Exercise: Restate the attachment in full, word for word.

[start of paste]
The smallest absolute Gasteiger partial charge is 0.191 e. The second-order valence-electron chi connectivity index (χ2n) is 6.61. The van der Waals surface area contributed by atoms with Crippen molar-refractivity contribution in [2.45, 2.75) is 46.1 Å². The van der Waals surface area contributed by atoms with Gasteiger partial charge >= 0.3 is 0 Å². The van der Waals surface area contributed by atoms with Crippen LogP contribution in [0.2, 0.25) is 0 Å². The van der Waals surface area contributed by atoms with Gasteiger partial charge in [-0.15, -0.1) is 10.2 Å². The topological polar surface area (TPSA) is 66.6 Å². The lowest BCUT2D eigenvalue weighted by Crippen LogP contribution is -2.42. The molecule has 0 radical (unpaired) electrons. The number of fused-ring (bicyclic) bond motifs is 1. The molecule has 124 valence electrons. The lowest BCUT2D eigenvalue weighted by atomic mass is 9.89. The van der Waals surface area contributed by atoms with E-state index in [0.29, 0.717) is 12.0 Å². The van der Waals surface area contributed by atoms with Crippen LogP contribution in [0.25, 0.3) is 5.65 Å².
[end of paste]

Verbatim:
The smallest absolute Gasteiger partial charge is 0.191 e. The second-order valence-electron chi connectivity index (χ2n) is 6.61. The van der Waals surface area contributed by atoms with Crippen molar-refractivity contribution in [2.45, 2.75) is 46.1 Å². The van der Waals surface area contributed by atoms with Gasteiger partial charge >= 0.3 is 0 Å². The van der Waals surface area contributed by atoms with Crippen LogP contribution in [0.2, 0.25) is 0 Å². The van der Waals surface area contributed by atoms with Gasteiger partial charge in [-0.15, -0.1) is 10.2 Å². The topological polar surface area (TPSA) is 66.6 Å². The lowest BCUT2D eigenvalue weighted by Crippen LogP contribution is -2.42. The molecule has 0 radical (unpaired) electrons. The number of fused-ring (bicyclic) bond motifs is 1. The molecule has 124 valence electrons. The lowest BCUT2D eigenvalue weighted by atomic mass is 9.89. The van der Waals surface area contributed by atoms with E-state index in [0.29, 0.717) is 12.0 Å². The van der Waals surface area contributed by atoms with Crippen LogP contribution in [0.25, 0.3) is 5.65 Å².